Reflections on 2013: Seth Diemond

January 8, 2014 4:46 pm Published by

New Year’s is a special time. It provides every person with a chance to reflect honestly about the year that was, and to plan for the year to come. Every year, like most people, I take a few moments to evaluate my life, make corrections, and to reflect on what I am thankful for. This year, however, was special. This year I was able to reflect not only on my own life, but on the lives of the 43 amazing girls who have blessed me by allowing me to join their family.

My reflections on 2013, as they apply to the girls:

 *These 43 girls are a family. When I stroll down to the girls’ home at 7:30AM to make sure we have everything we need for the day, I see evidence of their love for one another as they work like a family on morning chores- Rose sweeping the yard, Neema Mdogo doing the dishes, and Kulwa and Eliza cooking breakfast. Despite sisterly squabbles, it is hard to not think to myself “these girls are a family- in every sense of the word.”

    *These 43 girls are becoming well-rounded, multi-talented, skilled individuals. On my morning walk over to school- through the girls’ home gate and down the dusty road that leads to Joseph and Mary school, I am awed by what I see on a daily basis. Elizabeth and Pelu (pictured on left) harvesting mountains of green peppers in their garden. Liku, Vero, and Neema Msafiri planting beans and corn before school. Pili making soap in her workshop. These are skills that serve the girls in the present and will continue to serve them in the future (and skills that I certainly do not have).

    *These 43 girls (and the other 250 students) are becoming well-educated Tanzanian and global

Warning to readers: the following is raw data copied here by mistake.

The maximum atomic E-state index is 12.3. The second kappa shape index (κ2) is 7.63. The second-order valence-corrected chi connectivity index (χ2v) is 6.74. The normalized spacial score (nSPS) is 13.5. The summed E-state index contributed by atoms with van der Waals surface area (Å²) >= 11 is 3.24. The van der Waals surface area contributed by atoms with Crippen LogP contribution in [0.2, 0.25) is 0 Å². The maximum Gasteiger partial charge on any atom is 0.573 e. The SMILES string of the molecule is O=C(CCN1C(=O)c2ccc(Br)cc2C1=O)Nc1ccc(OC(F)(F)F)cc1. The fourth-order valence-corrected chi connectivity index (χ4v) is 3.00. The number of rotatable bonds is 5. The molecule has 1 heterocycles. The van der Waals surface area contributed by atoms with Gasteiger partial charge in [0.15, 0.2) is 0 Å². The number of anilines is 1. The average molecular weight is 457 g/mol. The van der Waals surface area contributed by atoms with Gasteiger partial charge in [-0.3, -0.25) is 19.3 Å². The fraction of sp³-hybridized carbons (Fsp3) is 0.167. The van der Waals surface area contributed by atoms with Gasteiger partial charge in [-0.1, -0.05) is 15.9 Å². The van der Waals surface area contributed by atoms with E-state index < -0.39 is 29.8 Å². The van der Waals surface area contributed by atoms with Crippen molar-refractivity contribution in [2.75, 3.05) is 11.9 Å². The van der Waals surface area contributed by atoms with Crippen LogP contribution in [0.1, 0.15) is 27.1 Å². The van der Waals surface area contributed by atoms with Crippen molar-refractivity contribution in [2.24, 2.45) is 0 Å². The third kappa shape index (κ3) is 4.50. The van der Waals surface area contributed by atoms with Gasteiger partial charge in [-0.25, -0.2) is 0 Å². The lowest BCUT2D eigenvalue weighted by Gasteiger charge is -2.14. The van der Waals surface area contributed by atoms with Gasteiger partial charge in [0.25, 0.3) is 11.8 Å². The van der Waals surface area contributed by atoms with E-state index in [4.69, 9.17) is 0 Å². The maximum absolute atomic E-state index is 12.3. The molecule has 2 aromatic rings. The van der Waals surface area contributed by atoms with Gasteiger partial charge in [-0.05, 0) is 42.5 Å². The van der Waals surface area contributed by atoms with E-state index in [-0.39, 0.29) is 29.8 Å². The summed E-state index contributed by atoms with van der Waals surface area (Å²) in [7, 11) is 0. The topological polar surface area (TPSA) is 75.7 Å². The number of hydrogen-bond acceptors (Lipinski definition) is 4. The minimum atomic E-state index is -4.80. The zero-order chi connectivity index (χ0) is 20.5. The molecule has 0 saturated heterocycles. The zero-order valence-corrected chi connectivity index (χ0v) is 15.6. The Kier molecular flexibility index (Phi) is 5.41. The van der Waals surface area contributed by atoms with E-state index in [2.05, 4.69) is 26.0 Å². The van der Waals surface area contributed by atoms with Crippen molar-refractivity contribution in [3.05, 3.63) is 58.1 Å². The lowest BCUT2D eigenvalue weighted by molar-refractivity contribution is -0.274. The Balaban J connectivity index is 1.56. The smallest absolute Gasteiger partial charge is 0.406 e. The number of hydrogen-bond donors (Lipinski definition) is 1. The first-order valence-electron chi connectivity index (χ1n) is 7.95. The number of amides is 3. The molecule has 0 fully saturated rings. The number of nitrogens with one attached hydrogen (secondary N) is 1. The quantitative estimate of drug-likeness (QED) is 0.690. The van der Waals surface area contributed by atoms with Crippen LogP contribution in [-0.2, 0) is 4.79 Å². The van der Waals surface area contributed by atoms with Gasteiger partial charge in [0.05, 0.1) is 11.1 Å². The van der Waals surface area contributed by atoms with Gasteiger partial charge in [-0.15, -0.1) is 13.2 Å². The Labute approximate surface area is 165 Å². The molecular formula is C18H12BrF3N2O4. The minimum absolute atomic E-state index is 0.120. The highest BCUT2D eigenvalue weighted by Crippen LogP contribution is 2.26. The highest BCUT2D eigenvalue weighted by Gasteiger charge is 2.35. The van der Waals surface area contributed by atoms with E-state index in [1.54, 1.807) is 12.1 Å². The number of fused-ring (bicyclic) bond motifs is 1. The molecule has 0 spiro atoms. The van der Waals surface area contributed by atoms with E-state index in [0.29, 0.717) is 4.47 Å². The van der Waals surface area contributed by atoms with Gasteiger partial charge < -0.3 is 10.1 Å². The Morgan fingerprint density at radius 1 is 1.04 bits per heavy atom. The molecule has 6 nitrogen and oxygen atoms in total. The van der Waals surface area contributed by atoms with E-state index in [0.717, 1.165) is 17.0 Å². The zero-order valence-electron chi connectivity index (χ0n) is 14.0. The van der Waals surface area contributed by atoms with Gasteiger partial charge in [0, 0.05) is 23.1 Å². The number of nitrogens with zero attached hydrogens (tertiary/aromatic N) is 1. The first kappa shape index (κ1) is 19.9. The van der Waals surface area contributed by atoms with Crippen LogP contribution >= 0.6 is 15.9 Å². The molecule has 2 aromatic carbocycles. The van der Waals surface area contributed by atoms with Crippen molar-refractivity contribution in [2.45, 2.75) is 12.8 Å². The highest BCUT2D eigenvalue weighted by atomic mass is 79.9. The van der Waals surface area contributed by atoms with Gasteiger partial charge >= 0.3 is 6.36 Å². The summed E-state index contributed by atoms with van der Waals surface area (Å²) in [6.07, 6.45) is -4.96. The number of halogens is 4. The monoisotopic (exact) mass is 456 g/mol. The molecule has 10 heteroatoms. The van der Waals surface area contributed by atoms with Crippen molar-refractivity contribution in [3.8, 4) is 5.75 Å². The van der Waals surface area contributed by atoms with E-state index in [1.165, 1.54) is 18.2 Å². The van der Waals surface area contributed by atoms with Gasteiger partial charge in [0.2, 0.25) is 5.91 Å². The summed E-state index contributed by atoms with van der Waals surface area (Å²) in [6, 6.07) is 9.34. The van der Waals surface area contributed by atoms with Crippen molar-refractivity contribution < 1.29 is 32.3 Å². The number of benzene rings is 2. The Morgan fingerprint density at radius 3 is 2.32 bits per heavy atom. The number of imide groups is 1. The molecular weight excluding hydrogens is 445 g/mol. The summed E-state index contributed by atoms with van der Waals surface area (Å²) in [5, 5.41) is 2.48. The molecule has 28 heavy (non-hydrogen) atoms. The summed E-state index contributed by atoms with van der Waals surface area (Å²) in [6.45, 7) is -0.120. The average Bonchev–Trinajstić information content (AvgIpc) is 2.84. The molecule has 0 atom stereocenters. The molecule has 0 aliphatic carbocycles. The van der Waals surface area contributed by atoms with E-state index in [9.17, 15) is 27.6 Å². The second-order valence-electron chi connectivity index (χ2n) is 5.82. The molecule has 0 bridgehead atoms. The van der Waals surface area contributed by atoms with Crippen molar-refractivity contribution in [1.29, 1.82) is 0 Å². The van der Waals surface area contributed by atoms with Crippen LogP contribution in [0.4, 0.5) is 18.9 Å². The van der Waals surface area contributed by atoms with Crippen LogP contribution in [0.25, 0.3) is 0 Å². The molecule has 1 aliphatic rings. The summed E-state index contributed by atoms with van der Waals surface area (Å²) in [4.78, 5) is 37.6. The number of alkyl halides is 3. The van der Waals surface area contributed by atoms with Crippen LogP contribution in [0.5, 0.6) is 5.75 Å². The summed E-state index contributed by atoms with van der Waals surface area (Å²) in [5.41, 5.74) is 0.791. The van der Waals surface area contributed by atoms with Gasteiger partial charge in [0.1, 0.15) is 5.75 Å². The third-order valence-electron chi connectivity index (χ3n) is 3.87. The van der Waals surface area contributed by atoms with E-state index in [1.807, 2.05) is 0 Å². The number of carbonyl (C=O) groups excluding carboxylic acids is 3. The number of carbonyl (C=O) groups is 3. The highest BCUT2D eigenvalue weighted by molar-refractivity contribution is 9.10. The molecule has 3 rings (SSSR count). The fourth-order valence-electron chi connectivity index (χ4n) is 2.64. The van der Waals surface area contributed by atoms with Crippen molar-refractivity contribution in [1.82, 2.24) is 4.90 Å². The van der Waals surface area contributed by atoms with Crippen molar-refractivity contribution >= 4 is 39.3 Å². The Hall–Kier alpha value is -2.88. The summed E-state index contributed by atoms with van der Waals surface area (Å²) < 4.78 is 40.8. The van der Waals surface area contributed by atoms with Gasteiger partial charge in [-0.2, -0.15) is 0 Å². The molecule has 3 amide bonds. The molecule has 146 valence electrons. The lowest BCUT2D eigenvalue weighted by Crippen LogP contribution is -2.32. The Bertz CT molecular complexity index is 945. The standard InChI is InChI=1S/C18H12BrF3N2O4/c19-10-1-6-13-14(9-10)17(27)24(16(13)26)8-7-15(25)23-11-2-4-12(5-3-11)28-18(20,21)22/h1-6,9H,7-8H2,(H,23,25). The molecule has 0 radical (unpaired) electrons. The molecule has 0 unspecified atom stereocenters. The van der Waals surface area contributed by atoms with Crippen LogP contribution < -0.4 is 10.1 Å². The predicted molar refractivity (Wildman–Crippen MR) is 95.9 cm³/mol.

citizens. I walk over to the school with Abby, slowly pushing Vene in her new wheel chair. Ahead of me I see the morning assembly starting. The students are speaking English. One class is giving a “morning talk” in which each student briefly explains something he has recently learned in school: counting to 100; the basics of first-aid; photosynthesis; food groups; Tanzanian independence; multi-party democracy; environmental protection. Again, I am awed by how dynamic these students are. They  are all motived and excited to learn. They all love school. And, most importantly, they all want to make themselves and their country a better place.

    *These 43 girls get the care and medical attention that they need, when they need it. Over the course of these past months, I have escorted many girls to the hospital for various ailments- Malaria, Typhoid, UTI, bumped head, etc. In this family, they get quality medical treatment and, after a dose of medicine, an Orange Fanta, a Big Bomb Lolly-pop, and a hug from one of their matrons, they are usually all smiles.

Me- and more importantly these 43 girls- are thankful. We are thankful for JBFC. We are thankful for our many guests, volunteers (currently Elisa, Travis, Kelly, and Peyton), and supporters. We are thankful for our staff. We are thankful for Chris. We are thankful for Melinda. Without all of these people, we would not have our family. We would not have these skills (I still don’t). We would not have this education. And we wouldn’t have anyone to take us to the doctor when we bump a head or scrape a knee. We wouldn’t have this future.

My wish for this new year and every new year to come: these 43 girls use these skills, this education, and this family to better themselves and the world around them. I am certain and confident that they will.

Seth Diemond is JBFC’s Campus Director.

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